Runners, Here’s How to Manage a Pesky Hamstring Injury

Dr. Mark Harrast Fact Checked
Man running
© Carles Iturbe Ferre / Getty Images

Hamstring injuries are all too familiar to runners, especially those who train for long-distance races. These injuries not only keep you from racing, but they can also be serious. Learning about hamstring injuries — both how to treat them, and, most importantly, how to prevent them — will help you in the long run … pun intended. 

The function of the hamstrings 

The hamstrings are a group of three muscles on the back of the thigh that act to bend the knee and extend the hip. They play a key role in slowing the leg as it swings forward during running, a type of muscle contraction called an eccentric contraction. This means that your hamstrings are most at risk of injury during sudden stopping or starting.

Understanding hamstring injuries

There are a few different types of hamstring injuries:

A posterior thigh injury is a general term that indicates that the injury is on the back of the thigh but isn’t always hamstring-specific.

A hamstring strain consists of tiny tears of the muscle that you need a microscope to see. They’re commonly caused by over-stretching. 

Hamstring tendinopathy is an injury to the hamstring tendon, which attaches the muscle to the bone.  

A hamstring tear is a macroscopic — or visible — tear of the muscle or tendon. The tears can be partial or complete. 

Risk factors of hamstring injuries

A variety of risk factors could contribute to hamstring injuries. Ones that you can manage include: 

  • The quality of your warm-up 
  • The quality and frequency of your training 
  • Your hamstrings’ flexibility 
  • Your hamstrings’ overall strength and relative strength compared to your quadriceps muscles 

Risk factors for a hamstring injury that you can’t manage include: 

  • A previous injury (especially if you didn’t get proper rest and rehabilitation afterwards) 
  • Being older in age 

What hamstring injuries look, feel and sound like  

Hamstring injuries generally present as sudden back thigh pain that’s felt during activity or exercise. Some people report hearing a pop (especially in partial or complete tears) or a feeling of warmth in the area. As a runner, your risk of a hamstring injury is higher when you’re moving at a high speed. Hamstring injuries can also happen while stretching when the muscle is lengthened beyond its elastic capability.  

After a hamstring injury, you may notice swelling or bruising within the following hours or days. Additionally, those muscles may be tender to the touch and painful to stretch. Significant bruising, a large bulge at the back of the thigh, or an inability to bend the knee against gravity may indicate a hamstring tear. 

How to manage a hamstring injury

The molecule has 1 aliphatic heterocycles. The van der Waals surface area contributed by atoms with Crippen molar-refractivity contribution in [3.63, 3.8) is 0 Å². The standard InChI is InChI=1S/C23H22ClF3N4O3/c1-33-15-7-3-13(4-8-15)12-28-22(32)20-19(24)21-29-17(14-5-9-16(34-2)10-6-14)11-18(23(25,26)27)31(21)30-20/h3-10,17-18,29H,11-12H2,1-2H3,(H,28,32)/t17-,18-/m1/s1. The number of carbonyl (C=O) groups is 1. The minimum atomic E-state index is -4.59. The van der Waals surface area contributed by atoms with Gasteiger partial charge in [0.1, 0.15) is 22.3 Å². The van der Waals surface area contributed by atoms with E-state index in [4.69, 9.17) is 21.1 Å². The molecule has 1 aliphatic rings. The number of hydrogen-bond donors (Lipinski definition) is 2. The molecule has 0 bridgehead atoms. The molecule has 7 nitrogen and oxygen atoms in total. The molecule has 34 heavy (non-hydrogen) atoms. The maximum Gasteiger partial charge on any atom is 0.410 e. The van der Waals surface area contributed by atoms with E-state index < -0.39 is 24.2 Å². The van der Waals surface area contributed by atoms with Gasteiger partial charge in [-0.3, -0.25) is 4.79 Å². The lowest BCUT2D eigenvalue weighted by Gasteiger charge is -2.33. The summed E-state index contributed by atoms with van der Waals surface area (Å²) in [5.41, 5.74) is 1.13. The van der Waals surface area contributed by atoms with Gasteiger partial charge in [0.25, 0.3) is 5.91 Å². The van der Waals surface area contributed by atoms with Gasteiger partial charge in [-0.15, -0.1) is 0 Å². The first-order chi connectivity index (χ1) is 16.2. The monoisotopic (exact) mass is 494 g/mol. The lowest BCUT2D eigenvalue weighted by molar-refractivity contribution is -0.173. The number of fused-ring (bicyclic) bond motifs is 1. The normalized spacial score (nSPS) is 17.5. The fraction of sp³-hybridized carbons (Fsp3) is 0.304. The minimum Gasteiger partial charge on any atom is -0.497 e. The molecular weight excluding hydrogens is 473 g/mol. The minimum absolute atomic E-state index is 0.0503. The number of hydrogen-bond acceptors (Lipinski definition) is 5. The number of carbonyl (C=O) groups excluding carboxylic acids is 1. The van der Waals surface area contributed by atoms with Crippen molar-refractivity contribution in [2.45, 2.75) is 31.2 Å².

There’s no running from it: Hamstring injuries are painful. The good news? Most hamstring injuries can be managed without seeing a doctor.  

You can typically treat mild hamstring injuries with rest, ice, compression and elevation (RICE). This helps to minimize any bleeding, swelling and pain that may be associated with a strain. For compression, you can use elastic wrap or taping. Ice should be applied to the area of pain for 20 minutes at a time. You can also alternate ice with heat for acute sprains.  

Over-the-counter medications, like acetaminophen or ibuprofen, can help with pain, but remember not to exceed the dosage recommended on the bottle unless directed by a doctor to avoid injury to the liver, kidneys and stomach. 

You should go to a doctor if you have any of these symptoms:  

  • Severe pain 
  • Pain that persists for a week, even with rest from usual activities 
  • Significant swelling or bruising 
  • Inability to bend or straighten the knee 
  • Inability to bear weight

For severe hamstring injuries (for example, you heard the “pop”), seek medical attention. Your doctor may want to order an x-ray, ultrasound imaging or an MRI to further evaluate your injury and decide if surgical care is needed. 

Recovering from a hamstring injury is a walk, not a sprint 

For hamstring injuries that aren’t severe, it's recommended you wait two to six days after your injury to restart normal activities to reduce the possibility of reinjury — but only start moving on it if you are pain-free.  

Generally, a hamstring injury rehabilitation program starts with light stretching and progresses to strength training and sport-specific training. Getting back to full participation in your running program can safely be done when you’re at full strength, have full range of motion and can replicate sport-specific movements without pain. 

For some chronic hamstring tendon injuries (tendinopathy), certain types of injections may be helpful to manage pain and even improve the tendon structure. 

How to prevent a hamstring injury 

To avoid injury and keep you in the race, make sure you complete a sufficient warm-up, especially before sprints. In addition, strength training; progressive increase in your running frequency and distance during race training; and avoiding sudden stops, starts or sharp changes in direction will help keep your hamstrings feeling good. 

Dr. Mark Harrast is a sports medicine physician and medical director of the Sports Medicine Center at Husky Stadium and the UW Medicine Seattle Marathon. He specializes in diagnosing and treating sports-related injuries and illnesses in endurance athletes, runners and triathletes. He is also an accomplished competitive endurance athlete himself.